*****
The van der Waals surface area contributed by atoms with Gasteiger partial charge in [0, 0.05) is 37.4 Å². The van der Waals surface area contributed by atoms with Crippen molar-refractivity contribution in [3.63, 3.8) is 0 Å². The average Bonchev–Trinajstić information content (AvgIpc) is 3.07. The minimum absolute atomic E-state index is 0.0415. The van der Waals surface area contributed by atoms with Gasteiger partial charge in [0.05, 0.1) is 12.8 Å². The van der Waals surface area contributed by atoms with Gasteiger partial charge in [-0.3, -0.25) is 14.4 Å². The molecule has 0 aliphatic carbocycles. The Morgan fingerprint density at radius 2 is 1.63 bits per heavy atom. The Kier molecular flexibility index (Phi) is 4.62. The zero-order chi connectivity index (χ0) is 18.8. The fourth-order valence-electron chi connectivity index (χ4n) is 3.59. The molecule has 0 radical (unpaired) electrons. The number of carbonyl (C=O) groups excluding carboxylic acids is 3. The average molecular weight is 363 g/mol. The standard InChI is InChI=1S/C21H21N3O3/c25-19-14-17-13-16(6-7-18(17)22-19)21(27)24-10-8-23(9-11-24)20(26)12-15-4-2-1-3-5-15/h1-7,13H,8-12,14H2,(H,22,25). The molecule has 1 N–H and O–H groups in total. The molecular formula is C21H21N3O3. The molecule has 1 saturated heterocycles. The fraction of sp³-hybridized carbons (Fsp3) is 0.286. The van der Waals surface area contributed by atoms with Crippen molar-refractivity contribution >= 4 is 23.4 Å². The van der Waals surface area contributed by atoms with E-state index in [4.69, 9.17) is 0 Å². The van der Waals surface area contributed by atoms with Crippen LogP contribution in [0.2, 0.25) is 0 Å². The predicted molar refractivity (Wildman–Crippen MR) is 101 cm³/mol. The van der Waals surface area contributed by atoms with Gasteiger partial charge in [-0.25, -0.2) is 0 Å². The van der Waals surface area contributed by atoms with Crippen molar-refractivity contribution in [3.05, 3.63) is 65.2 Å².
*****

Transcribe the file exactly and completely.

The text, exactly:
The van der Waals surface area contributed by atoms with Gasteiger partial charge in [0, 0.05) is 37.4 Å². The van der Waals surface area contributed by atoms with Crippen molar-refractivity contribution in [3.63, 3.8) is 0 Å². The average Bonchev–Trinajstić information content (AvgIpc) is 3.07. The minimum absolute atomic E-state index is 0.0415. The van der Waals surface area contributed by atoms with Gasteiger partial charge in [0.05, 0.1) is 12.8 Å². The van der Waals surface area contributed by atoms with Gasteiger partial charge in [-0.3, -0.25) is 14.4 Å². The molecule has 0 aliphatic carbocycles. The Morgan fingerprint density at radius 2 is 1.63 bits per heavy atom. The Kier molecular flexibility index (Phi) is 4.62. The zero-order chi connectivity index (χ0) is 18.8. The fourth-order valence-electron chi connectivity index (χ4n) is 3.59. The molecule has 0 radical (unpaired) electrons. The number of carbonyl (C=O) groups excluding carboxylic acids is 3. The average molecular weight is 363 g/mol. The standard InChI is InChI=1S/C21H21N3O3/c25-19-14-17-13-16(6-7-18(17)22-19)21(27)24-10-8-23(9-11-24)20(26)12-15-4-2-1-3-5-15/h1-7,13H,8-12,14H2,(H,22,25). The molecule has 1 N–H and O–H groups in total. The molecular formula is C21H21N3O3. The molecule has 1 saturated heterocycles. The fraction of sp³-hybridized carbons (Fsp3) is 0.286. The van der Waals surface area contributed by atoms with Crippen molar-refractivity contribution >= 4 is 23.4 Å². The van der Waals surface area contributed by atoms with E-state index in [4.69, 9.17) is 0 Å². The van der Waals surface area contributed by atoms with Crippen LogP contribution in [0.2, 0.25) is 0 Å². The predicted molar refractivity (Wildman–Crippen MR) is 101 cm³/mol. The van der Waals surface area contributed by atoms with Gasteiger partial charge in [-0.25, -0.2) is 0 Å². The van der Waals surface area contributed by atoms with Crippen molar-refractivity contribution in [3.05, 3.63) is 65.2 Å².